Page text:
updated 09:25 am EST, Mon January 29, 2007
New Intel chip technology
Intel has introduced new chip technology that it claims could increase computing performance as well as reduce power consumption and said the technology that could make its way into Macs as early as the end of 2007. The world's biggest chip manufacturer said that it is using two "dramatically new" materials to build its next-generation 45 nanometer (nm) transistors, which will be used in the next versions of the the company's Intel Core 2 Duo, Intel Core 2 Quad and Xeon families of multi-core processors. It also said it has five early-version products up and running -- the first of fifteen 45nm processor products expected from Intel. Codenamed "Penryn," the early versions of the technology are targeted at five different computer market segments, including Windows, Mac OS X, and Linux systems and the company said it remains on track to deliver to shipments of its first 45nm products in the second half of this year.
Calling it one of the biggest advancements in fundamental transistor design, Intel said that the breakthrough would allow it to continue to deliver faster processors in accordance with Moore's law, an industry axiom that that describes the continued increase of computing performance as transistor counts double.
Leveraging an innovative combination of new materials that reduces transistor leakage and increases performance in its 45nm process technology, the company promised that record-breaking PC, laptop and server processor speeds, while reducing the amount of electrical leakage from transistors that can hamper chip and PC design, size, power consumption, noise and costs.
Penryn will use a new material with a property called high-k, for the transistor gate dielectric, and a new combination of metal materials for the transistor gate electrode, Intel said. Transistors are tiny switches in processors that perform much of the computing power.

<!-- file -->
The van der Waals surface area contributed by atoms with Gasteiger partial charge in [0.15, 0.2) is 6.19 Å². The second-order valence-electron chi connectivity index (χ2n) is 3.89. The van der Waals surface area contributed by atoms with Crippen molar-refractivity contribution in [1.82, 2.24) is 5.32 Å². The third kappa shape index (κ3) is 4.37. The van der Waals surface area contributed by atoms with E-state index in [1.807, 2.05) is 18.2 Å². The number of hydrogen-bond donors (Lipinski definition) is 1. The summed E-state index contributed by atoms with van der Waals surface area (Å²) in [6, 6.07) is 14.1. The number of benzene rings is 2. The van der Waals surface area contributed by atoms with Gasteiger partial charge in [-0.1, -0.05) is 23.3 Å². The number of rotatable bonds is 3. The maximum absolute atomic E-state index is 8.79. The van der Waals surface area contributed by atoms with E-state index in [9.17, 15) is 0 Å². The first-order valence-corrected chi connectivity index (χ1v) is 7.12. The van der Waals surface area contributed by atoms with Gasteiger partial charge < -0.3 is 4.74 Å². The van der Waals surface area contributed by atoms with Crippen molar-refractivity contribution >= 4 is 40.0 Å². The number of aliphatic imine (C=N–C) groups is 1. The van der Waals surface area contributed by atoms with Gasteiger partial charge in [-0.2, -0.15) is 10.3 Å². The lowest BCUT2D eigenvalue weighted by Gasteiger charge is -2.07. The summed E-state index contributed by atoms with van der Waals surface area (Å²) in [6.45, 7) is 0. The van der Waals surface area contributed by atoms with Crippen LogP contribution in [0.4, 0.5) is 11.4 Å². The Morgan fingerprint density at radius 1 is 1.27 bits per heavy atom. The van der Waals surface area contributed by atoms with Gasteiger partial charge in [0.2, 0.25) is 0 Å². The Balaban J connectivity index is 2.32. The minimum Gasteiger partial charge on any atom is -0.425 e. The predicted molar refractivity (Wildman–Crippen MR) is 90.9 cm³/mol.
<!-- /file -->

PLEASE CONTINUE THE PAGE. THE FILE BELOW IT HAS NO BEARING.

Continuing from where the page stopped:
"The implementation of high-k and metal materials marks the biggest change in transistor technology since the introduction of polysilicon gate MOS transistors in the late 1960s," said Intel Co-Founder Gordon Moore.
The Penryn family of processors wil be a derivative of the Intel Core microarchitecture and marks the next step in Intel's commitment to delivering a new process technology and new microarchitecture every other year. The company has more than 15 products based on 45nm in development across desktop, mobile, workstation and enterprise segments.
Showcasing a new microarchitecture, Penryn processors will feature more than 400 million transistors in dual-core processors and more than 800 million for quad-core processors. Intel also promised higher core speeds and up to 12MB of cache for further performance enhancements to the new generation of chips. Intel also said that the Penryn family designs also bring approximately 50 new Intel SSE4 instructions that expand capabilities and performance for media and high-performance computing applications.